A wildly popular Republican boldly breaks ranks with the party establishment and runs as a third-party candidate.
In 1912, that popular Republican was former President Theodore Roosevelt. Disgruntled after the lackluster presidency of William Howard Taft–and unable to accrue enough delegates at the nominating convention after alienating Senator Robert LaFollette of Wisconsin and the party establishment–Roosevelt formed the Progressive, or famous Bull-Moose, Party.
One hundred years later, could we be experiencing a repeat? Amid an already-crowded GOP presidential field, former Alaska Governor and Vice Presidential candidate Sarah Palin may soon make an announcement about her own intentions regarding the 2012 race. Many–including former Bush acolyte Karl Rove–believe she will throw her hat in the ring.
But with a few mainstream front-runners already appealing to most Republican primary-goers–Texas Governor Rick Perry and former Massachusetts Governor Mitt Romney, at least–does Palin have a shot at her party’s nod? Or must she form her own third-party–an Alaskan-tinted, mama-grizzly version of the Bull-Moose Party of yore–to achieve her presidential aspirations?
Much has changed in 100 years. When Roosevelt spurned establishment Republicans, Sarah Palin’s Alaska was not yet a state. Eugene Debs and the Socialist Party garnered a full 6% of the popular vote. The Ford Model T was just beginning to proliferate, the Titanic was sunk and Fenway Park was just opening.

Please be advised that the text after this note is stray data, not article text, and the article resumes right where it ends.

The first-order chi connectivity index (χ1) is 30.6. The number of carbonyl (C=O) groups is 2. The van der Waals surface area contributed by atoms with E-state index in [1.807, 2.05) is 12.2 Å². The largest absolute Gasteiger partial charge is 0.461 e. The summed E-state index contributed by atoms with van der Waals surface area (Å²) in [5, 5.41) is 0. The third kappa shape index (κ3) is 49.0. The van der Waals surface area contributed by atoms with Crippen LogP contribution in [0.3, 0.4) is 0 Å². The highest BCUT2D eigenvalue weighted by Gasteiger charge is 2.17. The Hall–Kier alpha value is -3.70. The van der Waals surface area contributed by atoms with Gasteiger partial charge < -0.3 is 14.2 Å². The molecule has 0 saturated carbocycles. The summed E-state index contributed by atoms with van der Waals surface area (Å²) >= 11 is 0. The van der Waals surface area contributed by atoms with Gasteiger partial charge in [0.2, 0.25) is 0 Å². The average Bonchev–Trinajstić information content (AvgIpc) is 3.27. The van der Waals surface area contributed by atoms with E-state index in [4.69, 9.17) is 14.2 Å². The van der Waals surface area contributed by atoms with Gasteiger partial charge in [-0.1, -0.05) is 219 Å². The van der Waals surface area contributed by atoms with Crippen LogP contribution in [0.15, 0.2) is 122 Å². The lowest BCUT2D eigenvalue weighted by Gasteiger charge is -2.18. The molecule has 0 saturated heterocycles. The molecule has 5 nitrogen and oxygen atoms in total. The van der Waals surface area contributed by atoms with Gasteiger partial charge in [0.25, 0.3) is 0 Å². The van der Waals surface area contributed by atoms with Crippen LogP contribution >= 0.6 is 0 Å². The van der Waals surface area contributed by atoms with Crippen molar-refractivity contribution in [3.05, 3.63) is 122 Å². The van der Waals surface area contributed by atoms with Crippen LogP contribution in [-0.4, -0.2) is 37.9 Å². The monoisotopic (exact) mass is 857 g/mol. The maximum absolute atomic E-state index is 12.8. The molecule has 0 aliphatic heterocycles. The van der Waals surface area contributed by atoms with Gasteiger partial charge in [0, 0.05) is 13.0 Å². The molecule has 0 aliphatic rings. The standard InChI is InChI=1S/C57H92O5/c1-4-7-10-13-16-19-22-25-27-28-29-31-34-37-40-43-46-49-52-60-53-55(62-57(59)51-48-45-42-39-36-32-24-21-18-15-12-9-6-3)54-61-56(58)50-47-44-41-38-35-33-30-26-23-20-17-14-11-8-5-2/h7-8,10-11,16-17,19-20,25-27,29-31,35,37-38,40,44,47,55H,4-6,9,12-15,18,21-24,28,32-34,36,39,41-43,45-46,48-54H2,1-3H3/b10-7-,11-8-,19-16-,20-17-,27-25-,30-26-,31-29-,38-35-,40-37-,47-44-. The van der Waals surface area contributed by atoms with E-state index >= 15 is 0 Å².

It is often said that history is our best guide to the present. So how did the Bull-Moose schism work out for Theodore Roosevelt? (Blue states are for the Democrat, Yellow states are for the Bull-Moose and Red states are for the Republican)
The Democrat in the race–New Jersey Governor Woodrow Wilson–won in an unprecedented landslide, earning 435 electoral votes, 41% of the popular vote and 40 out of 48 total states. Roosevelt managed to come in second with just 88 electoral votes, 27% of the popular vote and 6 states carried. (The election was the only time in US history that the incumbent–William Howard Taft–finished in 3rd place, which he did with only 8 electoral votes, 23% of the popular vote and 2 states carried. Those 8 electoral votes are the worst showing for an incumbent president in American history.)
So how would Sarah Palin fare as a third-party candidate in 2012?
The good news comes for establishment Republicans, whose landslide loss to incumbent President Barack Obama would not be as lopsided as the 1912 outcome.
The map above indicates several battleground states that would become pickups for the Democrats. In this scenario, new “battlegrounds” would emerge that would be shocking to your average conservative pundit: Georgia. Mississippi. Arizona. South Carolina. Texas. Alaska.
Sure, President Obama might come in third in Utah, Oklahoma and Idaho. But overall, he would win by a commanding margin: 391-147. (And if Rick Perry isn’t on the ticket, expect that advantage to spread to 429-109)
What is even more notable about this scenario is that Sarah Palin would likely win zero states, proving her electoral chances to be more like H. Ross Perot than Theodore Roosevelt. Her favorables just aren’t good enough–in fact, they are negative in pretty much every state–to warrant a significant chance of success. Her best pickup chances would be in Mississippi, Oklahoma, Idaho, Utah, Nebraska and Alaska.
So will the 2012 presidential race mirror the 1912 contest–a stunning success for Democrats? The answer to that question lies with the persuasiveness of the Tea Party and–ultimately–with the temerity of Sarah Palin.